CASE IH has replaced its flagship model range, the Axial Flow 240s, with the 250 models which promises updates to protect quality and boost productivity.

The updates include a number of automated features for the three new 250 series Axial-Flow combines for 2019, the 7250, 8250 and 9250 models. “These upgrades focus on improving both combine and operator productivity,” explained August von Eckardstein, Case IH’s harvesting product marketing manager for Europe, Middle East and Africa.

“Our aim has been to aid decision-making and make front-to-rear settings easier for a particular desired outcome. In this way, the combine can not only help to enhance an experienced operator’s performance, but can also help a less-experienced one to quickly gain confidence and get the most from the machine.”

At the heart of the changes is the AFS Harvest Command automation. This completely new technology package takes data from 16 sensor inputs around the combine to continuously monitor and adjusts seven different performance settings to optimise performance.

Managed through the in-cab AFS Pro700 terminal, this can be adjusted according to crop type and conditions to allow the operator to set the machine to produce a desired outcome. The basic version features the proven Automatic Crop Settings (ACS) system, which sets operating items such as fan speed and concave clearance according to the crop type selected on the AFS terminal screen. The operator is able to adjust the combine on the go and save the settings for future use.

An uprated version includes Feedrate Control, which adjusts ground speed based on crop load. With this, the operator sets the target maximum engine load and ground speed, the system operates up to those limits by controlling forward speed.

The top specification option is full AFS Harvest Command automation, which automatically makes threshing and cleaning system adjustments based on the same desired outcomes as Feedrate Control, but with the addition of grain quality monitoring. This uses camera-based technology and sieve pressure sensing to provide guidance to the machine’s automatic adjustment processes to minimise impurities in the grain sample.

“The AFS Harvest Command automation grain camera utilises a patented multi-spectral light emission – visible and invisible – to more accurately identify broken grains and impurities,” added Mr von Eckardstein.

“This patented technology helps the grain camera more accurately monitor sample quality, illuminating it with UV, blue, green, red and infra-red light. Combining the five light spectrums provides enhanced detection of the exposed starch in broken grains. The AFS terminal alerts the operator if dirt affects camera clarity.”

With full automation, the top spec’ can be used in four different ways.

Performance: the combine operates at a speed to ensure an acceptable level of grain loss from the rotor and cleaning system.

Fixed Throughput: the combine maintains a target throughput by varying its speed and adjusts settings to minimise losses.

Maximum Throughput: the combine operates up to the speed or power limit set by the operator, while adjusting settings to minimise grain loss from the rotor and the cleaning system.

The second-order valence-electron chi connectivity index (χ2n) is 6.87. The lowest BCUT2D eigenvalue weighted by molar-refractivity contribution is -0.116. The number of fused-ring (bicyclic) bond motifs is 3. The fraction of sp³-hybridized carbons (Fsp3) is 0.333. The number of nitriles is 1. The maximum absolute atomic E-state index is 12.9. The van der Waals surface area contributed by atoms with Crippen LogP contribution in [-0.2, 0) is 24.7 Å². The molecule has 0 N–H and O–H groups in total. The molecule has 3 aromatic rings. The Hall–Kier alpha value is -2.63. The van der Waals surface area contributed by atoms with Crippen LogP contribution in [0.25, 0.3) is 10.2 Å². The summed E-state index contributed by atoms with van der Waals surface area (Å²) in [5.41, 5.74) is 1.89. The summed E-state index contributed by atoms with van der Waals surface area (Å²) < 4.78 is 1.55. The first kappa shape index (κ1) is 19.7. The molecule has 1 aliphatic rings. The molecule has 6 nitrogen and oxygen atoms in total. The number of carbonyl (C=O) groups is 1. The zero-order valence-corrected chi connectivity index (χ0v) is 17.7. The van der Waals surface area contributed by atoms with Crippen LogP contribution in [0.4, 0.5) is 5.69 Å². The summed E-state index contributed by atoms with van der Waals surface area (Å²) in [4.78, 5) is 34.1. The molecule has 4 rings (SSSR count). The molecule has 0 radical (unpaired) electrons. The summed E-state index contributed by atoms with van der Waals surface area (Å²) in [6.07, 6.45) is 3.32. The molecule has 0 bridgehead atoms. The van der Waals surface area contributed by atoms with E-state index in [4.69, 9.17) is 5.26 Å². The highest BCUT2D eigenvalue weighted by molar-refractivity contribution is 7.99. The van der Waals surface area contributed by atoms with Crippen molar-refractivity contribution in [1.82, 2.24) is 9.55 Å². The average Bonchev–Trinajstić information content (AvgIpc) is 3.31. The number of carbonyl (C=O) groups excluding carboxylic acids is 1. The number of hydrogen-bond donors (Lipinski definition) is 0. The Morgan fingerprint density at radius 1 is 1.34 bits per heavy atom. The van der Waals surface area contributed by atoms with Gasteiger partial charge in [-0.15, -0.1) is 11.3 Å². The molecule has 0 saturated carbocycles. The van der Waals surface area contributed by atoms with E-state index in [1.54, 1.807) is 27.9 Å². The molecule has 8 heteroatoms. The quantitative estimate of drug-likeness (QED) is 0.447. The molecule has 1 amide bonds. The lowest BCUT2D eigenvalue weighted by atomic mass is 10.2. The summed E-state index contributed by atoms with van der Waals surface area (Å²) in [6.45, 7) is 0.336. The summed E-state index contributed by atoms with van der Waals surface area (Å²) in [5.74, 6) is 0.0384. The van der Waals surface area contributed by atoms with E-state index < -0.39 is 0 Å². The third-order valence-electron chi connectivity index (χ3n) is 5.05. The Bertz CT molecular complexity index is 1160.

Grain quality: the combine adjusts settings to maintain a targeted grain quality and impurity level, while also minimising losses.

The top system also gets from-the-cab adjustable rotor cage vanes and by changing the pitch of the vanes, the crop will move faster or slower through the rotor cage, tuning threshing and separation performance to crop conditions for improved efficiency especially when handling damp crops.

The automation package also features new in-cab pre-sieve adjustment, according to feedback from the loss sensors, grain camera and sieve pressure sensors.

Also, sieve pressure sensors provide AFS Harvest Command with sieve loading data, allowing the system to understand impending losses and make adjustments before they happen. These help the system discern the difference between sieve overload and blow-out losses, and adjust fan and sieve settings accordingly.

The 250s also get a new hydrostatic transmission, with ‘field’ and ‘road’ modes. Its on-the-move two-speed range control, provides increased traction and means there is no need to stop and shift while working or travelling on hills. Operated via a scalable multi-function handle speed controller, this uses a closed-loop speed control which maintains the set speed in changing ground conditions, while a new differential lock upgrade replaces the previous mechanical pedal with a floor-mounted electrical button. Maximum respective speeds in range one and range two are 18km/hr and 40km/hr, although reduced maximums can be set according to operator preference and field conditions.

An optional in-cab-controlled face plate fore-aft feature allows the operator to alter the header fore-aft angle, with a total of 11.9° of angular tilt to improve harvesting efficiency in low-growing and high-growing crops. Header height control function upgrades also mean improved responsiveness and flotation.

  • AFS Connect allows two-way file transfer between combine and office PC via a web portal. All the 250s are pre-wired and have antennae to receive the required modem and where a combine is ordered as telematics-ready, it will have the modem fitted.